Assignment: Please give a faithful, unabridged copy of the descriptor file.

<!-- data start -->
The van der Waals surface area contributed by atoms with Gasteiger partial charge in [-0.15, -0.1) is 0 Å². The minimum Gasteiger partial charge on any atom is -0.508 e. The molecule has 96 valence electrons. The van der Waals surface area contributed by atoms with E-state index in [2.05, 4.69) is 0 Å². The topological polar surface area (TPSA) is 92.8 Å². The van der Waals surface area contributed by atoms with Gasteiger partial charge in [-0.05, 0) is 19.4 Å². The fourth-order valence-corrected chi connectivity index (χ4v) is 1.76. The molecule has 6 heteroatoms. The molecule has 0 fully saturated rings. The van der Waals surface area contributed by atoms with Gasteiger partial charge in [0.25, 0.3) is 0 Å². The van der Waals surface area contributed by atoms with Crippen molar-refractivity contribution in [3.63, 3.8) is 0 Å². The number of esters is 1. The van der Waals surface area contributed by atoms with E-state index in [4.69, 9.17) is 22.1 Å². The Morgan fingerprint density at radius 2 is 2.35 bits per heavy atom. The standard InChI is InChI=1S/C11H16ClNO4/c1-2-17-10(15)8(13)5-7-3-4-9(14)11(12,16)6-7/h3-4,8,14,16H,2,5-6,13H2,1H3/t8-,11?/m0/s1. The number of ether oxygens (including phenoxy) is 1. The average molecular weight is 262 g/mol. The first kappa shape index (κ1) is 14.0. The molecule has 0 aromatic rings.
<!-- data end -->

The van der Waals surface area contributed by atoms with Gasteiger partial charge in [-0.15, -0.1) is 0 Å². The minimum Gasteiger partial charge on any atom is -0.508 e. The molecule has 96 valence electrons. The van der Waals surface area contributed by atoms with E-state index in [2.05, 4.69) is 0 Å². The topological polar surface area (TPSA) is 92.8 Å². The van der Waals surface area contributed by atoms with Gasteiger partial charge in [-0.05, 0) is 19.4 Å². The fourth-order valence-corrected chi connectivity index (χ4v) is 1.76. The molecule has 6 heteroatoms. The molecule has 0 fully saturated rings. The van der Waals surface area contributed by atoms with Gasteiger partial charge in [0.25, 0.3) is 0 Å². The van der Waals surface area contributed by atoms with Crippen molar-refractivity contribution in [3.63, 3.8) is 0 Å². The number of esters is 1. The van der Waals surface area contributed by atoms with E-state index in [4.69, 9.17) is 22.1 Å². The Morgan fingerprint density at radius 2 is 2.35 bits per heavy atom. The standard InChI is InChI=1S/C11H16ClNO4/c1-2-17-10(15)8(13)5-7-3-4-9(14)11(12,16)6-7/h3-4,8,14,16H,2,5-6,13H2,1H3/t8-,11?/m0/s1. The number of ether oxygens (including phenoxy) is 1. The average molecular weight is 262 g/mol. The first kappa shape index (κ1) is 14.0. The molecule has 0 aromatic rings.